The news was not good. Keri was nervous about the huge storm which is soon to be approaching our coast. Winds from the E, NE are expected to pick up in the early wee hours of tomorrow morning and potentially rise to 50 knots. She informed me that Eleshul would not be a wise anchorage to wait out the storm therefore we need to make our way back south to Prince Olav immediately. I was gutted. This was one of the very rare wind-free, glassy calm, perfect paddling days and I have to abort my northerly journey. Although I was so disappointed, I understood the reasons and accepted them, however before rendezvousing with them, I sat quietly in my kayak, drifting with the current, rising and falling with the swell. The odd Gentoo penguin came close and circumnavigated me, curious of my presence and a Black Browed Albatross glided silently above. I looked out longingly to the North and wondered what was beyond Nameless Point and Elsehul, what awaits my curious mind and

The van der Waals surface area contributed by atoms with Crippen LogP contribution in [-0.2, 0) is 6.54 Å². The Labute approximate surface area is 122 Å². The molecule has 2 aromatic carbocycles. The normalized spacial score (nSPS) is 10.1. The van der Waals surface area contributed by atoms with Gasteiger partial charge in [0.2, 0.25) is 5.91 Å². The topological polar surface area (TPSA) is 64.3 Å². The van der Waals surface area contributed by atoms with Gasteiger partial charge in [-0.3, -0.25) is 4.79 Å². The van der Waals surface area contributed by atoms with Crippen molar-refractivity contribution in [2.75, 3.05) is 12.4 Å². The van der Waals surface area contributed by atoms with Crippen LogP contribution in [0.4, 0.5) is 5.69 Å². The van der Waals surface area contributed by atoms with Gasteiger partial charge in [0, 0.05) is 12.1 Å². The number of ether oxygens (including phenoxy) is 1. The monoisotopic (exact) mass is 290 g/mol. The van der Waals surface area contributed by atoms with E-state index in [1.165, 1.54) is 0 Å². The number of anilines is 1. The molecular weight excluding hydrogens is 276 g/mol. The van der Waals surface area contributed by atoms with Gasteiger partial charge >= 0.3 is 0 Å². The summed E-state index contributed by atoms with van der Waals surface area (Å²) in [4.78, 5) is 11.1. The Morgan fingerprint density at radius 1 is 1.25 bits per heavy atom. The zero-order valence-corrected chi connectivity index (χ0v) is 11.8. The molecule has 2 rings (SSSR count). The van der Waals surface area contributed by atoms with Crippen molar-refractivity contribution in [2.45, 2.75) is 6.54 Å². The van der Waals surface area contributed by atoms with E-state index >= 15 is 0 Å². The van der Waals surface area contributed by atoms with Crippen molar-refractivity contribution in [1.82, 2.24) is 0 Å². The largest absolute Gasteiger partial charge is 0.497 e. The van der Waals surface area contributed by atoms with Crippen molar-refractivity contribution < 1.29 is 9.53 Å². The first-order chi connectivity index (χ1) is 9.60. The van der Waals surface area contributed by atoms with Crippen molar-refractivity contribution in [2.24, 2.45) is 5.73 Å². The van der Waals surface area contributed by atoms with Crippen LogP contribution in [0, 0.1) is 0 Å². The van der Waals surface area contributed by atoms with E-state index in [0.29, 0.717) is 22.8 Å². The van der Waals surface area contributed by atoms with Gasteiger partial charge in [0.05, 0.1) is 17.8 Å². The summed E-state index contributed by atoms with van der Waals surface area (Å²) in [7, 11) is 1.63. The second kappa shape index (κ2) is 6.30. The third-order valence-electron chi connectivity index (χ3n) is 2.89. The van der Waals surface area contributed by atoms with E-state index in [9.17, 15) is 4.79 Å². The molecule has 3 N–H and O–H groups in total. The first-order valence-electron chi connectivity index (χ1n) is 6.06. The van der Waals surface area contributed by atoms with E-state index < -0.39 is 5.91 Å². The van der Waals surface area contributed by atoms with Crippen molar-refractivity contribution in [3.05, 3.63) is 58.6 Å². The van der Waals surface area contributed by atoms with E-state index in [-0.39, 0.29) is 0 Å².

adventurous heart. I will find out not this day.
And then I had a fabulous idea!
Since we would be passing the Bay of Isles, I suggested we call King Edward Point and ask permission to land briefly on Prion Island since the weather has not co-operated with our previous attempts. Yay, we were granted permission therefore the day was salvaged, and what a delightful bonus it became.
Brian, Beth-Anne and I went ashore with cameras and binoculars in hands. Since this is visited by tourist ships and other yachts a very subtle boardwalk has been built which assists people keeping on the right trail, defines the areas they are allowed to walk and helps reduce erosion and keeps the wildlife at a distance. What a fabulous idea.